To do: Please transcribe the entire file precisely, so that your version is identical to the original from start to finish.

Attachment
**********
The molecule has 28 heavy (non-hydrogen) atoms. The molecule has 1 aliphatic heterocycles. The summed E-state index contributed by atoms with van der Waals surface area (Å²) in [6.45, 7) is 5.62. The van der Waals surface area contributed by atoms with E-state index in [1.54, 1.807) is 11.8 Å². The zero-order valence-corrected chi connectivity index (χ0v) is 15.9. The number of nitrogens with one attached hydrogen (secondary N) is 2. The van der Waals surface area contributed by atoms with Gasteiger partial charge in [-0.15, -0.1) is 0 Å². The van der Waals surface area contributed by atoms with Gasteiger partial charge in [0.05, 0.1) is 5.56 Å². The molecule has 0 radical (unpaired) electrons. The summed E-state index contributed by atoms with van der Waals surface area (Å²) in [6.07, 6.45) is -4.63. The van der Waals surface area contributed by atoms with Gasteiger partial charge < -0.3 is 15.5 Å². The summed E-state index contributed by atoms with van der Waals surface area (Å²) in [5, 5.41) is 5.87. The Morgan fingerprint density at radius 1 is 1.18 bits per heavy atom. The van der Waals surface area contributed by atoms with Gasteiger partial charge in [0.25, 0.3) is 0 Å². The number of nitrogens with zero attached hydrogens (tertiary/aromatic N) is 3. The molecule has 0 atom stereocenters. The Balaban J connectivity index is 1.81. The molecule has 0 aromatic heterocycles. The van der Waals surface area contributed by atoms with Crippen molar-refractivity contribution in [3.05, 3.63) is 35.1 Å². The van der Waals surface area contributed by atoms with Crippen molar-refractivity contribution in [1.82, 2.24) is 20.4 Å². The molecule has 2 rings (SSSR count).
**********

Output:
The molecule has 28 heavy (non-hydrogen) atoms. The molecule has 1 aliphatic heterocycles. The summed E-state index contributed by atoms with van der Waals surface area (Å²) in [6.45, 7) is 5.62. The van der Waals surface area contributed by atoms with E-state index in [1.54, 1.807) is 11.8 Å². The zero-order valence-corrected chi connectivity index (χ0v) is 15.9. The number of nitrogens with one attached hydrogen (secondary N) is 2. The van der Waals surface area contributed by atoms with Gasteiger partial charge in [-0.15, -0.1) is 0 Å². The van der Waals surface area contributed by atoms with Gasteiger partial charge in [0.05, 0.1) is 5.56 Å². The molecule has 0 radical (unpaired) electrons. The summed E-state index contributed by atoms with van der Waals surface area (Å²) in [6.07, 6.45) is -4.63. The van der Waals surface area contributed by atoms with Gasteiger partial charge < -0.3 is 15.5 Å². The summed E-state index contributed by atoms with van der Waals surface area (Å²) in [5, 5.41) is 5.87. The Morgan fingerprint density at radius 1 is 1.18 bits per heavy atom. The van der Waals surface area contributed by atoms with Gasteiger partial charge in [0.25, 0.3) is 0 Å². The number of nitrogens with zero attached hydrogens (tertiary/aromatic N) is 3. The molecule has 0 atom stereocenters. The Balaban J connectivity index is 1.81. The molecule has 0 aromatic heterocycles. The van der Waals surface area contributed by atoms with Crippen molar-refractivity contribution in [3.05, 3.63) is 35.1 Å². The van der Waals surface area contributed by atoms with Crippen molar-refractivity contribution in [1.82, 2.24) is 20.4 Å². The molecule has 2 rings (SSSR count).